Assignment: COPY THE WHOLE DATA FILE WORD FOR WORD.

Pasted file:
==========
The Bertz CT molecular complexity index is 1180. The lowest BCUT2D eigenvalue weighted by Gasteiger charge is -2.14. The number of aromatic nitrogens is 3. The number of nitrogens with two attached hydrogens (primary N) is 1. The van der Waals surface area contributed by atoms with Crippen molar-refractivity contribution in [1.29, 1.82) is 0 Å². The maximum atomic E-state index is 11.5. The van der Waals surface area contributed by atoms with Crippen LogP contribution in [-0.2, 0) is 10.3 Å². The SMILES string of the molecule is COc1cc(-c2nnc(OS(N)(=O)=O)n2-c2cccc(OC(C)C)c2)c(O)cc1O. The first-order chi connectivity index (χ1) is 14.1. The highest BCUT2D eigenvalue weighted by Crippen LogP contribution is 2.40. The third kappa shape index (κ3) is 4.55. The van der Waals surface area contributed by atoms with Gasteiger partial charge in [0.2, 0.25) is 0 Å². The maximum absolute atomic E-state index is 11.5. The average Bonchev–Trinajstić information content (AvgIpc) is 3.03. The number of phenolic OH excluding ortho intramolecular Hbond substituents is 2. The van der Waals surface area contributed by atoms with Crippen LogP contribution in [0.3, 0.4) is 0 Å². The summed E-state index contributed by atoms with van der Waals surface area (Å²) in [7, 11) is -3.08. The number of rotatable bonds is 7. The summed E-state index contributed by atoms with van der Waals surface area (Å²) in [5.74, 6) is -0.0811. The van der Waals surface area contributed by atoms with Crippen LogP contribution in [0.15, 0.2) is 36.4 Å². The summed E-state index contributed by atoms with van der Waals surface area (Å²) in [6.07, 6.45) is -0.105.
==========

The Bertz CT molecular complexity index is 1180. The lowest BCUT2D eigenvalue weighted by Gasteiger charge is -2.14. The number of aromatic nitrogens is 3. The number of nitrogens with two attached hydrogens (primary N) is 1. The van der Waals surface area contributed by atoms with Crippen molar-refractivity contribution in [1.29, 1.82) is 0 Å². The maximum atomic E-state index is 11.5. The van der Waals surface area contributed by atoms with Crippen LogP contribution in [-0.2, 0) is 10.3 Å². The SMILES string of the molecule is COc1cc(-c2nnc(OS(N)(=O)=O)n2-c2cccc(OC(C)C)c2)c(O)cc1O. The first-order chi connectivity index (χ1) is 14.1. The highest BCUT2D eigenvalue weighted by Crippen LogP contribution is 2.40. The third kappa shape index (κ3) is 4.55. The van der Waals surface area contributed by atoms with Gasteiger partial charge in [0.2, 0.25) is 0 Å². The maximum absolute atomic E-state index is 11.5. The average Bonchev–Trinajstić information content (AvgIpc) is 3.03. The number of phenolic OH excluding ortho intramolecular Hbond substituents is 2. The van der Waals surface area contributed by atoms with Crippen LogP contribution in [0.3, 0.4) is 0 Å². The summed E-state index contributed by atoms with van der Waals surface area (Å²) in [7, 11) is -3.08. The number of rotatable bonds is 7. The summed E-state index contributed by atoms with van der Waals surface area (Å²) in [5.74, 6) is -0.0811. The van der Waals surface area contributed by atoms with Crippen LogP contribution in [0.15, 0.2) is 36.4 Å². The summed E-state index contributed by atoms with van der Waals surface area (Å²) in [6.07, 6.45) is -0.105.